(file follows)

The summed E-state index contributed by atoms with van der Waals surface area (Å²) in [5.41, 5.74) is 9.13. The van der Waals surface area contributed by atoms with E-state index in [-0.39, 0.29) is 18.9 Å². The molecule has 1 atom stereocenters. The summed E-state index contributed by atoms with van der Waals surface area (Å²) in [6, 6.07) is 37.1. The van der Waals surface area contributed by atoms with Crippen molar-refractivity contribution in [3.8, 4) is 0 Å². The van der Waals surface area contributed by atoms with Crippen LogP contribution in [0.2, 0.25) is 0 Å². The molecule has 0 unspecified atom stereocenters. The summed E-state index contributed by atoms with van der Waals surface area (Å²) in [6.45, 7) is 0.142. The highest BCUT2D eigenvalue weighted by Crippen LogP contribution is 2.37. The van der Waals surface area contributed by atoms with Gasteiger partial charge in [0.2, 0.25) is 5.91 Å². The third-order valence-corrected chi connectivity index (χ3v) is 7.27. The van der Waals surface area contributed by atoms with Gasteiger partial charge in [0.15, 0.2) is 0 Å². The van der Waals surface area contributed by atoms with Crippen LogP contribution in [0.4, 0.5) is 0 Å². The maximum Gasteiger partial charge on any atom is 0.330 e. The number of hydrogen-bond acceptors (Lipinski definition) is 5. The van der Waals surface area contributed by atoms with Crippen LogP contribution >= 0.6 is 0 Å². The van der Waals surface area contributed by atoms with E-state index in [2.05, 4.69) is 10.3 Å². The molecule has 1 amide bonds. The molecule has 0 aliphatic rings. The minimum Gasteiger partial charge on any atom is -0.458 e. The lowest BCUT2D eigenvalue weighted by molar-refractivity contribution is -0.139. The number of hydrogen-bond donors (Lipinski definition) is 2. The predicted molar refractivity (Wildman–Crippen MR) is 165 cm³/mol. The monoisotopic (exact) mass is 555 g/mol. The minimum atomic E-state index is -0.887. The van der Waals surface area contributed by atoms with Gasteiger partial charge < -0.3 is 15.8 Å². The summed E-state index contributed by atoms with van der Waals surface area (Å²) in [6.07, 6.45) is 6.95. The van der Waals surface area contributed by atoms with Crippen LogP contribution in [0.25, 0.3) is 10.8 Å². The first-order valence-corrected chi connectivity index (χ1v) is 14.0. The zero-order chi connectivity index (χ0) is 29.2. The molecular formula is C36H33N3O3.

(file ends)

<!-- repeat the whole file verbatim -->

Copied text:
The summed E-state index contributed by atoms with van der Waals surface area (Å²) in [5.41, 5.74) is 9.13. The van der Waals surface area contributed by atoms with E-state index in [-0.39, 0.29) is 18.9 Å². The molecule has 1 atom stereocenters. The summed E-state index contributed by atoms with van der Waals surface area (Å²) in [6, 6.07) is 37.1. The van der Waals surface area contributed by atoms with Crippen molar-refractivity contribution in [3.8, 4) is 0 Å². The van der Waals surface area contributed by atoms with Crippen LogP contribution in [0.2, 0.25) is 0 Å². The molecule has 0 unspecified atom stereocenters. The summed E-state index contributed by atoms with van der Waals surface area (Å²) in [6.45, 7) is 0.142. The highest BCUT2D eigenvalue weighted by Crippen LogP contribution is 2.37. The van der Waals surface area contributed by atoms with Gasteiger partial charge in [0.2, 0.25) is 5.91 Å². The third-order valence-corrected chi connectivity index (χ3v) is 7.27. The van der Waals surface area contributed by atoms with Gasteiger partial charge in [0.15, 0.2) is 0 Å². The van der Waals surface area contributed by atoms with Crippen LogP contribution in [0.4, 0.5) is 0 Å². The maximum Gasteiger partial charge on any atom is 0.330 e. The number of hydrogen-bond acceptors (Lipinski definition) is 5. The van der Waals surface area contributed by atoms with Crippen LogP contribution >= 0.6 is 0 Å². The van der Waals surface area contributed by atoms with E-state index in [2.05, 4.69) is 10.3 Å². The molecule has 1 amide bonds. The molecule has 0 aliphatic rings. The minimum Gasteiger partial charge on any atom is -0.458 e. The lowest BCUT2D eigenvalue weighted by molar-refractivity contribution is -0.139. The number of hydrogen-bond donors (Lipinski definition) is 2. The predicted molar refractivity (Wildman–Crippen MR) is 165 cm³/mol. The monoisotopic (exact) mass is 555 g/mol. The minimum atomic E-state index is -0.887. The van der Waals surface area contributed by atoms with Gasteiger partial charge < -0.3 is 15.8 Å². The summed E-state index contributed by atoms with van der Waals surface area (Å²) in [6.07, 6.45) is 6.95. The van der Waals surface area contributed by atoms with Crippen LogP contribution in [0.25, 0.3) is 10.8 Å². The first-order valence-corrected chi connectivity index (χ1v) is 14.0. The zero-order chi connectivity index (χ0) is 29.2. The molecular formula is C36H33N3O3.